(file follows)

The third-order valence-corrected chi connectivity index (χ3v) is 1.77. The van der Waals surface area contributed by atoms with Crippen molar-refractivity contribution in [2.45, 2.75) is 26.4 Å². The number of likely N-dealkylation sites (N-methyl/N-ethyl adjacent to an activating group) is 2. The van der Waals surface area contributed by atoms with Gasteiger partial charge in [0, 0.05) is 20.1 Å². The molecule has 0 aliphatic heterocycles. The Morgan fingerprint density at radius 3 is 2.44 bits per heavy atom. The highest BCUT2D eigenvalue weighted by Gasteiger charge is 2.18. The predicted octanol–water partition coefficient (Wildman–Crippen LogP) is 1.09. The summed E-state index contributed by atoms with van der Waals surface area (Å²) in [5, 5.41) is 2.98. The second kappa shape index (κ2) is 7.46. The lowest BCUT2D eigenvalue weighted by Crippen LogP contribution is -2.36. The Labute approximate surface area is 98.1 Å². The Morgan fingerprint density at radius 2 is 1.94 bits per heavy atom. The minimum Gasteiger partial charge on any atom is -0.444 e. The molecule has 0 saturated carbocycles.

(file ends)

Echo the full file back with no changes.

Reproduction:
The third-order valence-corrected chi connectivity index (χ3v) is 1.77. The van der Waals surface area contributed by atoms with Crippen molar-refractivity contribution in [2.45, 2.75) is 26.4 Å². The number of likely N-dealkylation sites (N-methyl/N-ethyl adjacent to an activating group) is 2. The van der Waals surface area contributed by atoms with Gasteiger partial charge in [0, 0.05) is 20.1 Å². The molecule has 0 aliphatic heterocycles. The Morgan fingerprint density at radius 3 is 2.44 bits per heavy atom. The highest BCUT2D eigenvalue weighted by Gasteiger charge is 2.18. The predicted octanol–water partition coefficient (Wildman–Crippen LogP) is 1.09. The summed E-state index contributed by atoms with van der Waals surface area (Å²) in [5, 5.41) is 2.98. The second kappa shape index (κ2) is 7.46. The lowest BCUT2D eigenvalue weighted by Crippen LogP contribution is -2.36. The Labute approximate surface area is 98.1 Å². The Morgan fingerprint density at radius 2 is 1.94 bits per heavy atom. The minimum Gasteiger partial charge on any atom is -0.444 e. The molecule has 0 saturated carbocycles.